Remembering Dennis Hastert

Dennis HastertToday, Dennis Hastert, the former Republican Speaker of the U.S. House of Representatives (1999-2007) and lobbyist appears in U.S. federal court for arraignment (enter a plea of guilty or not guilty) on charges that he broke federal law by withdrawing hundreds of thousands of dollars in cash and lying about the use of the money when questioned by the FBI.

The indictment alleges that Hastert “agreed to provide known as  individual A $3.5 million in order to compensate for and conceal his prior misconduct against Individual A.” Simply stated, Hastert allegedly paid hush money to conceal claims that he sexually molested a student when he was a wrestling coach in a high school some 50 miles southwest of Chicago.

Hastert is presumed innocent until proven guilty.

Back in 2006, I had the displeasure of “crossing swords” with Dennis Hastert. It was in the early months of my accidental career as an Ethiopian human rights advocate following the Meles Massacres in the aftermath of the 2005 election. Outraged by the massacre, I had transformed myself from an armchair academic and defense lawyer into a neophyte human rights advocate.

I “signed” up to mobilize and advocate for H.R. 5680 (Ethiopia Freedom, Democracy, and Human Rights Advancement Act of 2006, sponsored by Representative Christopher Smith, D-N.J). Along the way, I crossed paths with Dennis Hastert who had used his Speaker’s privilege to keep that bill from a floor vote.

It was my very first contentious encounter with a high level American policy maker on human rights violations in Ethiopia. I mounted a mass mobilization campaign in Hastert’s (Illinois’s 14th Congressional District) district in late 2006. I gave radio interviews to various local stations in Hastert’s hometown and Chicago Public Radio.

It was my first experience in direct grassroots political mobilization. This was how I described it at the time:

… We did not take it lying down. We went directly to Hastert’s constituents and made our case. They listened to us, and in less than a week we were able to enlist the support of local evangelical, civic and media leaders. The heat was on! Hundreds of telephone calls poured into Hastert’s Hill office from the 14th Congressional district. His staffers were amazed, but not amused, by the ferocity of our grassroots efforts.

Hastert heard us loud and clear but he did not listen to us.

Despite our best efforts, we did not succeed in getting him to relent and let the bill come for floor consideration. The fact of the matter was that we simply could not compete with the late Meles Zenawi’s $50,000-per-month lobbyist. (Let me say in passing that not long after crossing swords with Hastert over H.R. 5680, I locked horns with Meles’ lobbyists at DLA Piper. DLA Piper would not take my challenge.)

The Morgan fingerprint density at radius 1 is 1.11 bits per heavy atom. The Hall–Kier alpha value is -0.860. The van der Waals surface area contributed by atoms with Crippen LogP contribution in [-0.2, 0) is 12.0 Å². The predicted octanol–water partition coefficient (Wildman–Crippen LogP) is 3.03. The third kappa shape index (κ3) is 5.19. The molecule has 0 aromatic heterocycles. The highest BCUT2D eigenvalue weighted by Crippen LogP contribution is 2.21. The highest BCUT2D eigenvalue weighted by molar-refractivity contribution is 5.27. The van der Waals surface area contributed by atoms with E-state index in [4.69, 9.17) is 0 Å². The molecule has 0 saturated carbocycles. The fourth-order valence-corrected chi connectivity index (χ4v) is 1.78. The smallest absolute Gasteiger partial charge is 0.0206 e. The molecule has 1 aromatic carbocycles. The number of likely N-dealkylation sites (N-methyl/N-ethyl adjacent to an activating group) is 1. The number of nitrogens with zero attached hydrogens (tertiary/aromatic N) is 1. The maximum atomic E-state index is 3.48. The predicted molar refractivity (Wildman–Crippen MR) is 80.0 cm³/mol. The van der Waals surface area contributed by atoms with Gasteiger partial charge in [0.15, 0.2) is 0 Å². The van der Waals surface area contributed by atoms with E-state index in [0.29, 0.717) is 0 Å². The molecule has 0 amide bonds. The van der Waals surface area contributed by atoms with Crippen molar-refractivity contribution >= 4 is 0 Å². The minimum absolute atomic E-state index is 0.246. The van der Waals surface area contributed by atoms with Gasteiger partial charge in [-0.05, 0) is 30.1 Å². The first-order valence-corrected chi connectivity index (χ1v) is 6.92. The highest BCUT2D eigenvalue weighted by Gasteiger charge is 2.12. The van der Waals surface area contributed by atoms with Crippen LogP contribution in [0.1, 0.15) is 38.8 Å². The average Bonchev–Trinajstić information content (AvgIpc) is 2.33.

I re-post my “Open Letter” here for four reasons. First, I “cut my teeth” in Ethiopian human rights advocacy by mobilizing and coordinating support for H.R. 5680.  A substantial part of my initial efforts in Ethiopian human rights advocacy had to do with mobilization of support for  H.R. 5680, particularly mobilizing Hastert’s constituents to pressure Hastert to support that bill. Second, I learned a great deal about human rights advocacy with the American public from my mobilization efforts in Hastert’s district. Third, Hastert’s troubles brought home to me the fact that I have been in the trenches of Ethiopian human rights advocacy for nine years and still going strong. Most importantly, I re-post the “Letter” with the the hope the younger generation of Ethiopians will read it and appreciate what we all tried to do in mobilizing for and advocating passage of a human rights bill in the U.S. Congress. 

It gives me no pleasure to see Dennis Hastert haled into court to answer the vilest of all criminal offenses known to civilization. But his circumstances prove to me that in the end even the most mighty and powerful have feet of clay.

As I reflect back on Dennis Hastert and what he did and did not do to H.R. 5680, I am reminded of a sermon given by the abolitionist Unitarian minister Theodore Parker a decade before the American Civil War.  “I do not pretend to understand the moral universe; the arc is a long one, my eye reaches but little ways; I cannot calculate the curve and complete the figure by the experience of sight; I can divine it by conscience. And from what I see I am sure it bends towards justice.”

I believe the arc of justice shall bend towards justice for the untold number of victims of Ethiopian human rights abuses.

I also trust the arc of justice shall become a dragnet for predators who abuse the human rights of the most vulnerable members of society.

[The original post of the “Letter” is available HERE.]